Daily Archives: Feb. 10, 2011

Bikers seek permission to bypass “dead red” lights; police say no way

TOPEKA — It sounds like the plot of a ’50s B movie — bearded, leather-clad bikers clashing with police.

But today, words were the weapons as motorcycle riders came before a House committee seeking legal relief from red lights that never change.

The issue before the House Transportation Committee was House Bill 2058, better known as the “Dead Red” bill.

Cyclists representing the motorcycle organization ABATE — A Brotherhood Against Totalitarian Enactments — testified that they could wait forever at traffic signals, because their bikes often lack the mass to trigger sensors embedded in the pavement that cause the lights to change from red to green.

Rider Tim Farr said that late at night or when there’s a lull in traffic, “you either sit there forever or you just run the light. There’s no way around it.”

The Dead Red bill would change state law to allow cyclists to ride through a red light after waiting a reasonable length of time for the light to change, provided they proceed in a safe manner.

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Kansas Senate confirms new securities commissioner

The Kansas Senate has confirmed Aaron Jack, an Andover resident, as securities commissioner for the state.

Jack, a Republican, is a former state representative.

He received his master’s degree in business administration from Friends University in 2007 and his law degree from Washburn Law School in 2009.

Jack and his wife, Ann, have two daughters, Kate and Claire.

Sedgwick County opens up budget suggestions to public

Sedgwick County is asking the public for suggestions about ways to more cost-effectively deliver services.

Its website, www.sedgwickcounty.org, includes a new public hearing link where people can leave suggestions about how to deliver services more efficiently.

The move comes as the county starts discussions about next year’s budget. The county expects to use about $14 million of its reserves this year. County Manager William Buchanan has told staff and commissioners that the gap between revenue and spending can’t continue.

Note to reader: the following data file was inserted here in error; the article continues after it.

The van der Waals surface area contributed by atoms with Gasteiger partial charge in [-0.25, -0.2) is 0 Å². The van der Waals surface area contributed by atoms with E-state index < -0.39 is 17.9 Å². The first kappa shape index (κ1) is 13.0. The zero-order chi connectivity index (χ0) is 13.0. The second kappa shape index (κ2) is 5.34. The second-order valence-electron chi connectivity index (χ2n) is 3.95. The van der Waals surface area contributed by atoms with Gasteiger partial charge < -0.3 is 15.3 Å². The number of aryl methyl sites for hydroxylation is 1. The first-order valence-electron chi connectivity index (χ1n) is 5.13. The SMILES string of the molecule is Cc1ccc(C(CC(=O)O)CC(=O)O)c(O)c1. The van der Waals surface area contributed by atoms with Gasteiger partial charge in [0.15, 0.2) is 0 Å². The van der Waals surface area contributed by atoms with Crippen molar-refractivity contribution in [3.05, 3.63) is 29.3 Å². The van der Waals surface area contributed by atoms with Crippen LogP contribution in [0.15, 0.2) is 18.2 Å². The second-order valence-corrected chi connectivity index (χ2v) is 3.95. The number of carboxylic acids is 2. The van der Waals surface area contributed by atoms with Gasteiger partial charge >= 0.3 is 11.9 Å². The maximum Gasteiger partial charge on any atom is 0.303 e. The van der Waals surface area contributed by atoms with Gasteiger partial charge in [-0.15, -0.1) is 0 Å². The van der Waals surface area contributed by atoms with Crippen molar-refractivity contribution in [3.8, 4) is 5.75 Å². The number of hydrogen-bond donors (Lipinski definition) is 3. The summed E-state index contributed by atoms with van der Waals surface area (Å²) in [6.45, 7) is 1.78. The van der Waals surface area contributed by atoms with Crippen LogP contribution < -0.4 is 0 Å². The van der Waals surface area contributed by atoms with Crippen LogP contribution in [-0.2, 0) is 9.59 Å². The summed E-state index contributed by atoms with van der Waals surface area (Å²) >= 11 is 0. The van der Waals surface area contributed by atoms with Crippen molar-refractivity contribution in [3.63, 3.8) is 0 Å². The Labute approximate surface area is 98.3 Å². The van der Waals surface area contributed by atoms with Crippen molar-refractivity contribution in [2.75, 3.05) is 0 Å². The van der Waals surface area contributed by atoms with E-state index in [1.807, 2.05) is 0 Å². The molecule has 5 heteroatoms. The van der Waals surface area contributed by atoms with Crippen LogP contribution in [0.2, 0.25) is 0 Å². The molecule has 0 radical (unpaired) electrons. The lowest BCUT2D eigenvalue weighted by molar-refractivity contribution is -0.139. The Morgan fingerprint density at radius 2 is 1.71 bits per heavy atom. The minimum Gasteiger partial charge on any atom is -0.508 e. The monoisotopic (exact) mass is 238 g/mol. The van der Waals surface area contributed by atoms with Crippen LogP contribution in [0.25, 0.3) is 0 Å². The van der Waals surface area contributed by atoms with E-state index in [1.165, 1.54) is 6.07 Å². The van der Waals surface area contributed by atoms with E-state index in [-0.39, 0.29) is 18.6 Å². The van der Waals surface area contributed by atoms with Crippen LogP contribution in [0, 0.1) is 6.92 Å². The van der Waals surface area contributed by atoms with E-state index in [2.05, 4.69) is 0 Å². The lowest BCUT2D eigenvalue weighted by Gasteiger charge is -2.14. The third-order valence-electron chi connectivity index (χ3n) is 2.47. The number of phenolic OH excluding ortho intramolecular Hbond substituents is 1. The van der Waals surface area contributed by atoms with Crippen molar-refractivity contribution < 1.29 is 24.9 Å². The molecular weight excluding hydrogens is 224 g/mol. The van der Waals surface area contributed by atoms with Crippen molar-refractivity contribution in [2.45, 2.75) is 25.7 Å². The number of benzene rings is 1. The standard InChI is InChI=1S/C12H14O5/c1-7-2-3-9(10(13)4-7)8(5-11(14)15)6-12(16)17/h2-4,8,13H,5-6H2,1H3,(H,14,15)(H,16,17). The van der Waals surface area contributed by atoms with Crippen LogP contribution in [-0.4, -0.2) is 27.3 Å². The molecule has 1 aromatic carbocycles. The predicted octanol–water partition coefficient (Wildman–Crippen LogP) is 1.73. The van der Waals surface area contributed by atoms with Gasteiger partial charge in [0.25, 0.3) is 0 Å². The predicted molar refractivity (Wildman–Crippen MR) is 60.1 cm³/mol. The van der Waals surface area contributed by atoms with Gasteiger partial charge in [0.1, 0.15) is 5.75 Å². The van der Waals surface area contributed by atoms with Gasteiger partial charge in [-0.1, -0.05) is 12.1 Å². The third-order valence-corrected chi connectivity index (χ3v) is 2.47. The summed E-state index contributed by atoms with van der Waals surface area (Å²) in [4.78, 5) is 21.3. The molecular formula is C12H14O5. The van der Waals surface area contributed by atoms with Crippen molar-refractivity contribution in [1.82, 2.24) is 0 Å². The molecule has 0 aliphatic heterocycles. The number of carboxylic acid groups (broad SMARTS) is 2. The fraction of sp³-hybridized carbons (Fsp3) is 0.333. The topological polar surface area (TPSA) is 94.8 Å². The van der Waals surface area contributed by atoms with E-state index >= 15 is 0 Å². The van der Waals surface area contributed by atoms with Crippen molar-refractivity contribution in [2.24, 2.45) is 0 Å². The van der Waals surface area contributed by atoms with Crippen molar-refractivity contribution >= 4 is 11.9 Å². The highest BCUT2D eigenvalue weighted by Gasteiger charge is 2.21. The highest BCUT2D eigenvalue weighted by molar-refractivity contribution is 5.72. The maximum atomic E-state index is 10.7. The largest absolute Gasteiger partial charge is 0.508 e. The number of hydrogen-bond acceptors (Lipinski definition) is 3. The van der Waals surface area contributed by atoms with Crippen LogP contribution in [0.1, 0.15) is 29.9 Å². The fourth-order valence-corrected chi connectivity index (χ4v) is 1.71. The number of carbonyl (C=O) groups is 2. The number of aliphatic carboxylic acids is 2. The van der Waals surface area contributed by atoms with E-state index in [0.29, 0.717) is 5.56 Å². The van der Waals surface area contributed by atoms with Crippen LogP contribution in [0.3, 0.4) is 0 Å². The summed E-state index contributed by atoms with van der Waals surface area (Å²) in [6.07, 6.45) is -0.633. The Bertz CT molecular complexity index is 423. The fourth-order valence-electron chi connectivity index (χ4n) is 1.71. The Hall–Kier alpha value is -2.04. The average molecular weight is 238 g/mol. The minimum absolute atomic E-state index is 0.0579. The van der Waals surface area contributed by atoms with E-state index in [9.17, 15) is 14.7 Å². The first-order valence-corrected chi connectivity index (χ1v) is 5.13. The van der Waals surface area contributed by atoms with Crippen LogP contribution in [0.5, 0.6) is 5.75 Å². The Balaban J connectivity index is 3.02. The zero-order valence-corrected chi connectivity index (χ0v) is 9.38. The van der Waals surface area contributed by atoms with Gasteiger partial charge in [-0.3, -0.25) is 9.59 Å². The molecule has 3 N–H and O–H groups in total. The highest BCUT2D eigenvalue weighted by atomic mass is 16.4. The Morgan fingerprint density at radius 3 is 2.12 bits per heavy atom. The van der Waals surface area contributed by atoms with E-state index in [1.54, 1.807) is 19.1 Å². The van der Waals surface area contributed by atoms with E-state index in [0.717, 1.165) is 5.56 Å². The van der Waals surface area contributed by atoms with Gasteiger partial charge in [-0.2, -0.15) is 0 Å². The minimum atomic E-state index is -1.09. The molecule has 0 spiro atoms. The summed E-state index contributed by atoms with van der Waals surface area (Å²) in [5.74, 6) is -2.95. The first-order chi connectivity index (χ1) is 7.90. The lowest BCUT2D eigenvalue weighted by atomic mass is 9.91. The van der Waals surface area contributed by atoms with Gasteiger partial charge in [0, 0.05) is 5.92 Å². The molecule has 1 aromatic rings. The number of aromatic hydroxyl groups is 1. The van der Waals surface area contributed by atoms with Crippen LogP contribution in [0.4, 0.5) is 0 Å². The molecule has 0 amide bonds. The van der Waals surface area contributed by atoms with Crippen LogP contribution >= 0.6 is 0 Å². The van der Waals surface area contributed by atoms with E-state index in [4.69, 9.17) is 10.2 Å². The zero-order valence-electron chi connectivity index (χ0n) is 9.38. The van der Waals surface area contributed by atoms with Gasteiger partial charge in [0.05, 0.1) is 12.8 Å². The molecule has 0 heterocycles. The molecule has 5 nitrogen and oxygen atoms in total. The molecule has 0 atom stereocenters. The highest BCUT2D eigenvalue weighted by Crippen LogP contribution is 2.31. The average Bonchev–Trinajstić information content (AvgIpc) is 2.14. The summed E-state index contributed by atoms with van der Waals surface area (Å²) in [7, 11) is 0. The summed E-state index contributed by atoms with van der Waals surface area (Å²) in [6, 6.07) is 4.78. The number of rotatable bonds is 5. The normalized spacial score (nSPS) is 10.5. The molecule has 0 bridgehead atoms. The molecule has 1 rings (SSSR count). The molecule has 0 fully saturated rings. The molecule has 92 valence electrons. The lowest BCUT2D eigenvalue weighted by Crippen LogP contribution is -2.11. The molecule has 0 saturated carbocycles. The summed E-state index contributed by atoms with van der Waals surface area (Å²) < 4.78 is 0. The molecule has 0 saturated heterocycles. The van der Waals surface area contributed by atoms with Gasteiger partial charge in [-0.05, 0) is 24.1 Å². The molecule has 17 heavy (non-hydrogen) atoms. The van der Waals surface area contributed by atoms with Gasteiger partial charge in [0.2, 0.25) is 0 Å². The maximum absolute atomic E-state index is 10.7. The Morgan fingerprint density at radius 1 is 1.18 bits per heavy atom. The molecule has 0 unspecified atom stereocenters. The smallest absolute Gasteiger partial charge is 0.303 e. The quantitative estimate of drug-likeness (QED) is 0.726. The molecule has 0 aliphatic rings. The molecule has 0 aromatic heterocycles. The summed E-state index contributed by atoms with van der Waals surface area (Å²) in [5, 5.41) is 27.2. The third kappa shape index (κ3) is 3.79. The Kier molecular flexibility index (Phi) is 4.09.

“The residents and visitors of Sedgwick County deserve quality public services,” Buchanan said in a news release. “When you call 9-1-1, our firefighters, sheriff officers and EMS crews respond; when you are in need of physical or mental health assistance, our health department and COMCARE services are there; when you want affordable, quality local entertainment, you visit our parks, Sedgwick County Zoo and Exploration Place. Our goal is not to simply eliminate the services that contribute to the quality of life we enjoy in Sedgwick County, but to potentially change the way we deliver these services.”

Anti- “Obamacare” amendment clears House

TOPEKA — The Health Care Freedom Amendment is halfway to the ballot.

The proposed state constitutional amendment is designed to prevent the federal government from mandating that individuals buy health insurance, a requirement of the Affordable Care Act passed by Congress and President Obama last year.

Most proponents of the bill argued that the measure would uphold states’ rights under US Constitution.

Freshman Rep. John Rubin, R-Shawnee, carried the measure on the House floor. He said it would “preserve the right and freedom of Kansans to to provide for their own health care.”

He said the federal government had exceeded its authority and that the state amendment is “nothing less than a referendum on the continued viability of the 10th Amendment.”